As long as the electorate is free to vote, without coercion, low voter turnout signifies two interesting things about the electorate. One, they don’t really care who is elected. Contrary to how this sounds, it doesn’t mean the voters are apathetic. In a free an open democracy, it means they might feel: either party will do an acceptable job; the difference between the parties is not enough to worry (or vote) about; the job performance of either candidate would be acceptable; and/or the country will head in the right direction whatever the election results.

Low voter turnout also means that, rather than vote, the electorate would rather play with the children; enjoy the day off; earn some overtime so the family can splurge on next summer’s vacation; or play some pool at Kelly’s Bar. Now this is the sign of a strong and successful country and a satisfied and happy voter; isn’t that really the main purpose of a government?  

Contrary to what many pundits say, fewer people voting does not mean that the voters are fed up with both candidates or that the voters have no faith in the government.  It could mean the voters are merely telling the candidates, “you’re doing fine; we’re happy; leave us alone”.

That’s about it, except for one more thing. While I am suggesting that a low voter turnout is a sign of a successful and strong democracy and also the sign of a contented voter, I don’t mean to say that the electorate should keep their heads in the sand. Voters in a democracy should stay informed and if their elected leaders ever begin to coerce them like the Soviets did their voters, or if the country ever approaches the conditions in Nicaragua in 1990, 100% of the country’s electorate should “pull a Chamorro” and vote every elected official out!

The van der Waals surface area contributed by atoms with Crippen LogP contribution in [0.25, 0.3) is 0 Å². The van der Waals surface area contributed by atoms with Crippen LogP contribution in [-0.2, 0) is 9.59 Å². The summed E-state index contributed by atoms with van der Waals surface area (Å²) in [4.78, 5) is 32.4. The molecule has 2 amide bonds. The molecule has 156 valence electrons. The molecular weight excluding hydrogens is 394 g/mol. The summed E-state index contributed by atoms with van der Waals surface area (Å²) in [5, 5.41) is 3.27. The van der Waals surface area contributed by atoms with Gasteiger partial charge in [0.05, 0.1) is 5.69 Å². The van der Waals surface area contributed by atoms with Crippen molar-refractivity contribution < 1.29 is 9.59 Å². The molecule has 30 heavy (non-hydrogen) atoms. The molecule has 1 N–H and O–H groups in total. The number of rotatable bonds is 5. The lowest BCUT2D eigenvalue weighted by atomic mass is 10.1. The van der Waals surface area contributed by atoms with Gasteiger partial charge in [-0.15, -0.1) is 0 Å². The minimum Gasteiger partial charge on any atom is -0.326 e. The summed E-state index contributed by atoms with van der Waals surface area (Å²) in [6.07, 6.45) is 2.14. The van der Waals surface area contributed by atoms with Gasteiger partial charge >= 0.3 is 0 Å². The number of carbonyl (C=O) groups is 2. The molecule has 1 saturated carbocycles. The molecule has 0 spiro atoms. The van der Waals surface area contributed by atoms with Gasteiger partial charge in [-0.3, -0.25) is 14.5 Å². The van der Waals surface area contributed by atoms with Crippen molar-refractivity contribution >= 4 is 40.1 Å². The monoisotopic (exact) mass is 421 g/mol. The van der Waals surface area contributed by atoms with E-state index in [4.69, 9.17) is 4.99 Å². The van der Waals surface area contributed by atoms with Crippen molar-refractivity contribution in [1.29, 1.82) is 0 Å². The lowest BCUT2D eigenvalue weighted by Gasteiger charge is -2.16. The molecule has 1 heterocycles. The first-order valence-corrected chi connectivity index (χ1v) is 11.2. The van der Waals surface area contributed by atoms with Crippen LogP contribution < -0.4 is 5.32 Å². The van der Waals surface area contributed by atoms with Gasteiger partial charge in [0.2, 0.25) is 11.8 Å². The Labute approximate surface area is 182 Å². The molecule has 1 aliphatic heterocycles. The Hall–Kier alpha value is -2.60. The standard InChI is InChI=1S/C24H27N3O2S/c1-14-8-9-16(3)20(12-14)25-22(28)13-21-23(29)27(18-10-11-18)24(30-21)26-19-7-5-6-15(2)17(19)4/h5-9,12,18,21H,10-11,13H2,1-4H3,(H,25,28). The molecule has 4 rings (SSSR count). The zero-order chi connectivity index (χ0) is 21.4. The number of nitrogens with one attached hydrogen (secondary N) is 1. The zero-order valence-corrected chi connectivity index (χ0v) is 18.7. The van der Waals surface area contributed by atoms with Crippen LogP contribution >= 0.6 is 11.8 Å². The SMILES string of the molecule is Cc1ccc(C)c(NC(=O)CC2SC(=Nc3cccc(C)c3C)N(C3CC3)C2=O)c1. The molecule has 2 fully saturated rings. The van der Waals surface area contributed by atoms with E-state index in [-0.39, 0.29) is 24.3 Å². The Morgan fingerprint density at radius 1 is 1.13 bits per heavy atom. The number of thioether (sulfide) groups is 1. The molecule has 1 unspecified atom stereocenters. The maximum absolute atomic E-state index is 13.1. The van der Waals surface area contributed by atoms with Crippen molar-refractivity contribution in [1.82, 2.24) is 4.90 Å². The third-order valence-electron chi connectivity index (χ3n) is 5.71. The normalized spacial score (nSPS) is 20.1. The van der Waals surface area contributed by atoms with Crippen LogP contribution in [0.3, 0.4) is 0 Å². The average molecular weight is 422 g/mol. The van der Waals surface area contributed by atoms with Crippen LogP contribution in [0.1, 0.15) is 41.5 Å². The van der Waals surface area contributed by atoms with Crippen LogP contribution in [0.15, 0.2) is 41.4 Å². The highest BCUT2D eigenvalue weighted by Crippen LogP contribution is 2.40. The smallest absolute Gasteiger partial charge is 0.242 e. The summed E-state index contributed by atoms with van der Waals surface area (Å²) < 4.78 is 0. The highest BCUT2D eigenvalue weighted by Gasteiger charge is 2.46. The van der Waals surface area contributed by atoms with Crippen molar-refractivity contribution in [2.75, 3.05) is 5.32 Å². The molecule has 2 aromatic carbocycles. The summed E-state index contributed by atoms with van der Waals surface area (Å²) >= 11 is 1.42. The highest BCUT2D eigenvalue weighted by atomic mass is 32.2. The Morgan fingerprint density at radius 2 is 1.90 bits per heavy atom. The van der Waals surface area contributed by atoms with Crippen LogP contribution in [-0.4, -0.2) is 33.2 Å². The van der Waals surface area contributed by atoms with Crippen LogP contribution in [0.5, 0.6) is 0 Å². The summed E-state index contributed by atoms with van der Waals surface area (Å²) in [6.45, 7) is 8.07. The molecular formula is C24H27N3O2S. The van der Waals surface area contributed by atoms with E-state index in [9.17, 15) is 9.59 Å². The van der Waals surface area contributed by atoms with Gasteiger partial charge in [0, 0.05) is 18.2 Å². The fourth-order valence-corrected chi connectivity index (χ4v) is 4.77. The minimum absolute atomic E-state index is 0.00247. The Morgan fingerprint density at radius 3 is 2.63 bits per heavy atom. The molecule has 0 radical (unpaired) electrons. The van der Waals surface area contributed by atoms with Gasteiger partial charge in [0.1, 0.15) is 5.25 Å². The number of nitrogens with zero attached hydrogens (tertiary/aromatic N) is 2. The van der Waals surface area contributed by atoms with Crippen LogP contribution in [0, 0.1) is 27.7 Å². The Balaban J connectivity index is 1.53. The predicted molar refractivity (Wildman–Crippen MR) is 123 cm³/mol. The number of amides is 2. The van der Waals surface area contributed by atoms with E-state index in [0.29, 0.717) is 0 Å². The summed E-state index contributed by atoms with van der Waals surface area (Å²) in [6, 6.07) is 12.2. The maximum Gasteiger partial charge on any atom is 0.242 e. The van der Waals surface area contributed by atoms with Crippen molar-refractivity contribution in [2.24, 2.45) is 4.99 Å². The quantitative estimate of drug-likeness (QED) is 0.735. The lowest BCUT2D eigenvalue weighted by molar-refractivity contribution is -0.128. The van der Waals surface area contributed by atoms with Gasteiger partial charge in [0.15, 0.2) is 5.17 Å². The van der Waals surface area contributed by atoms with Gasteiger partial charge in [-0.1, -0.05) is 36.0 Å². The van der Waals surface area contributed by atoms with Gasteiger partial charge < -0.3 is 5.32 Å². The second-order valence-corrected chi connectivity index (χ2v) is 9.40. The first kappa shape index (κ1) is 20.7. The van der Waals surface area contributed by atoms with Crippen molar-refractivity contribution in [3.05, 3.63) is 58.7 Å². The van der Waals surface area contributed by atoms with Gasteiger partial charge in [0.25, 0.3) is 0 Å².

To assure that elected officials understand the voters’ feelings, everyone should, from time to time, send their Representative, Senator and President a little note saying, “We’re still watching you!” Every elected official should always be made to look over his/her shoulder to make sure the voters behind him/her are carrying iPhones, not pitchforks.

[1] For example, the June 14, 1970 Soviet election saw a 100% voter turnout (Boy, those Soviets sure had civic pride!). The “approved” communist candidates won a 99.7% majority in the Soviet of the Union (The lower chamber of the Supreme Soviet) and a 99.8% majority in the Soviet of Nationalities (The upper chamber of the Supreme Soviet).

[2] The press coverage of civil wars in Central America always made me laugh. The communists were always dubbed “Left Wing Freedom Fighters”, while the democrats were always called “Right Wing Death Squads”. I wonder which side the press was pulling for?

[3] Charles Dickens, A Tale of Two Cities.

[4] The Carter Center, Observing Nicaragua’s Elections, May 1990.

[5] The Nicaraguan electorate was correct. Mrs. Chamorro ended the civil war, brought peace to the country, ended hyperinflation, instituted social programs, and convinced the U.S. to pay off all of Nicaragua’s debts and provide Nicaragua with 300 million on foreign aid.

[6] Interestingly, Daniel Ortega was again elected President in 2006 (with only 38% of the vote). Fortunately, by then he had lightened up. He abandoned his revolutionary tone of the past, infused his campaign with religious imagery, gave thanks to “God and the Revolution” for the post-1990 democracy, and claimed a Sandinista victory would enable the Nicaraguan people to “pass through the sea and reach the Promised Land”.